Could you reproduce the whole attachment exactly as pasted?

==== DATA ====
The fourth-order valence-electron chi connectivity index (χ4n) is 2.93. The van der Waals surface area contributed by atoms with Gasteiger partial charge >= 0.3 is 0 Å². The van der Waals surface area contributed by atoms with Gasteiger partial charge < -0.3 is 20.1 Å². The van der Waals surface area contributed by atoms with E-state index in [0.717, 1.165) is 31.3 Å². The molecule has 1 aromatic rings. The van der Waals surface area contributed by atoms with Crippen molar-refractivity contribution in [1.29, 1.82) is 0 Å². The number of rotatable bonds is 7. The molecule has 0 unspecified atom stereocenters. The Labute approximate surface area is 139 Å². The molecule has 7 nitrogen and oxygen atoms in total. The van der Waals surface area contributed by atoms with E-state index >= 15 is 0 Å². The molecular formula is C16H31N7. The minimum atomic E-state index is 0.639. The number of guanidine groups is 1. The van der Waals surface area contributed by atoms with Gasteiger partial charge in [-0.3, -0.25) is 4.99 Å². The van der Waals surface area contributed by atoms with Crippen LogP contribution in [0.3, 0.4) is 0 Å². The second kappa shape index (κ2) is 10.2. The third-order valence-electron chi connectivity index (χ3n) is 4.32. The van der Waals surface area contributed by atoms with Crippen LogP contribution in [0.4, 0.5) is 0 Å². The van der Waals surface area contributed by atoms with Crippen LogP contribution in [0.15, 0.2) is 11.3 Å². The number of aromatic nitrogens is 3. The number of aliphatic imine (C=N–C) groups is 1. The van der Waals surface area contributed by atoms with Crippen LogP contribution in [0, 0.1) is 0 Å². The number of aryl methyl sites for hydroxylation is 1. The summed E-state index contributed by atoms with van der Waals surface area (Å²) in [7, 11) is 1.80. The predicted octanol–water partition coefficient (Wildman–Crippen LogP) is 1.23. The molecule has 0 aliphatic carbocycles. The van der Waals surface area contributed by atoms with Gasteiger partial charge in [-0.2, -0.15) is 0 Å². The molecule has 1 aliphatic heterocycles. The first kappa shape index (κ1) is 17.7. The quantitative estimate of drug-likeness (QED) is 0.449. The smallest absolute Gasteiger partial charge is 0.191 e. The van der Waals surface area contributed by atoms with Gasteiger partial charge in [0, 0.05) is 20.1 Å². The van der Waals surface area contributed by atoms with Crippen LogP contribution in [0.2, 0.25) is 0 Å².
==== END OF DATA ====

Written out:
The fourth-order valence-electron chi connectivity index (χ4n) is 2.93. The van der Waals surface area contributed by atoms with Gasteiger partial charge >= 0.3 is 0 Å². The van der Waals surface area contributed by atoms with Gasteiger partial charge < -0.3 is 20.1 Å². The van der Waals surface area contributed by atoms with E-state index in [0.717, 1.165) is 31.3 Å². The molecule has 1 aromatic rings. The van der Waals surface area contributed by atoms with Crippen molar-refractivity contribution in [1.29, 1.82) is 0 Å². The number of rotatable bonds is 7. The molecule has 0 unspecified atom stereocenters. The Labute approximate surface area is 139 Å². The molecule has 7 nitrogen and oxygen atoms in total. The van der Waals surface area contributed by atoms with E-state index >= 15 is 0 Å². The molecular formula is C16H31N7. The minimum atomic E-state index is 0.639. The number of guanidine groups is 1. The van der Waals surface area contributed by atoms with Gasteiger partial charge in [-0.3, -0.25) is 4.99 Å². The van der Waals surface area contributed by atoms with Crippen LogP contribution in [0.3, 0.4) is 0 Å². The second kappa shape index (κ2) is 10.2. The third-order valence-electron chi connectivity index (χ3n) is 4.32. The van der Waals surface area contributed by atoms with Crippen LogP contribution in [0.4, 0.5) is 0 Å². The van der Waals surface area contributed by atoms with Crippen LogP contribution in [0.15, 0.2) is 11.3 Å². The number of aromatic nitrogens is 3. The number of aliphatic imine (C=N–C) groups is 1. The van der Waals surface area contributed by atoms with Crippen LogP contribution in [0, 0.1) is 0 Å². The number of aryl methyl sites for hydroxylation is 1. The summed E-state index contributed by atoms with van der Waals surface area (Å²) in [7, 11) is 1.80. The predicted octanol–water partition coefficient (Wildman–Crippen LogP) is 1.23. The molecule has 0 aliphatic carbocycles. The van der Waals surface area contributed by atoms with Gasteiger partial charge in [-0.2, -0.15) is 0 Å². The molecule has 1 aliphatic heterocycles. The first kappa shape index (κ1) is 17.7. The quantitative estimate of drug-likeness (QED) is 0.449. The smallest absolute Gasteiger partial charge is 0.191 e. The van der Waals surface area contributed by atoms with Gasteiger partial charge in [0, 0.05) is 20.1 Å². The van der Waals surface area contributed by atoms with Crippen LogP contribution in [0.2, 0.25) is 0 Å².